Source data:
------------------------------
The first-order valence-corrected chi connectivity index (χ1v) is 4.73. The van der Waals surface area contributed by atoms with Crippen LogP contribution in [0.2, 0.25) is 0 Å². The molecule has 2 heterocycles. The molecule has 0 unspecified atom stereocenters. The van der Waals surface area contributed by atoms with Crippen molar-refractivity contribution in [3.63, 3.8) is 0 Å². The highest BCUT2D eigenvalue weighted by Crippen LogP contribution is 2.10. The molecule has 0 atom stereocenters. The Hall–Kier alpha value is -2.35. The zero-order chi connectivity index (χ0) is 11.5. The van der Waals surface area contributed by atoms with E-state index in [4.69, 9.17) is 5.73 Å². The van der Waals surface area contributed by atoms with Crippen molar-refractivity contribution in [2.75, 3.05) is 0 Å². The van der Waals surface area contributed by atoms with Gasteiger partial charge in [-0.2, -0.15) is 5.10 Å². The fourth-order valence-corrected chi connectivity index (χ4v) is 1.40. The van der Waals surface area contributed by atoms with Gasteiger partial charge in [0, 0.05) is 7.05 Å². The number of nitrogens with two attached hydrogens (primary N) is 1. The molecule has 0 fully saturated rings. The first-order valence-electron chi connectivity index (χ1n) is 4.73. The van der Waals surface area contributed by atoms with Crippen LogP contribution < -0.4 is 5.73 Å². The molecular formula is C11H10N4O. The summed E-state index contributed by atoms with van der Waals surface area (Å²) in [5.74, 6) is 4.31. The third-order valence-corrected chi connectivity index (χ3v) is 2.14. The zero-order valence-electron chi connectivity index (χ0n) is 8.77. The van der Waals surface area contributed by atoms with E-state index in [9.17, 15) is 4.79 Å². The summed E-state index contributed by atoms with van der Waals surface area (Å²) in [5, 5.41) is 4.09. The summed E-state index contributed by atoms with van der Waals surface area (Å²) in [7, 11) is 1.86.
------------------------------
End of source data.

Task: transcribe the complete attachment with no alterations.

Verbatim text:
The first-order valence-corrected chi connectivity index (χ1v) is 4.73. The van der Waals surface area contributed by atoms with Crippen LogP contribution in [0.2, 0.25) is 0 Å². The molecule has 2 heterocycles. The molecule has 0 unspecified atom stereocenters. The van der Waals surface area contributed by atoms with Crippen molar-refractivity contribution in [3.63, 3.8) is 0 Å². The highest BCUT2D eigenvalue weighted by Crippen LogP contribution is 2.10. The molecule has 0 atom stereocenters. The Hall–Kier alpha value is -2.35. The zero-order chi connectivity index (χ0) is 11.5. The van der Waals surface area contributed by atoms with E-state index in [4.69, 9.17) is 5.73 Å². The van der Waals surface area contributed by atoms with Crippen molar-refractivity contribution in [2.75, 3.05) is 0 Å². The van der Waals surface area contributed by atoms with Gasteiger partial charge in [-0.2, -0.15) is 5.10 Å². The fourth-order valence-corrected chi connectivity index (χ4v) is 1.40. The van der Waals surface area contributed by atoms with Gasteiger partial charge in [0, 0.05) is 7.05 Å². The number of nitrogens with two attached hydrogens (primary N) is 1. The molecule has 0 fully saturated rings. The first-order valence-electron chi connectivity index (χ1n) is 4.73. The van der Waals surface area contributed by atoms with Crippen LogP contribution < -0.4 is 5.73 Å². The molecular formula is C11H10N4O. The summed E-state index contributed by atoms with van der Waals surface area (Å²) in [5.74, 6) is 4.31. The third-order valence-corrected chi connectivity index (χ3v) is 2.14. The zero-order valence-electron chi connectivity index (χ0n) is 8.77. The van der Waals surface area contributed by atoms with E-state index in [9.17, 15) is 4.79 Å². The summed E-state index contributed by atoms with van der Waals surface area (Å²) in [5, 5.41) is 4.09. The summed E-state index contributed by atoms with van der Waals surface area (Å²) in [7, 11) is 1.86.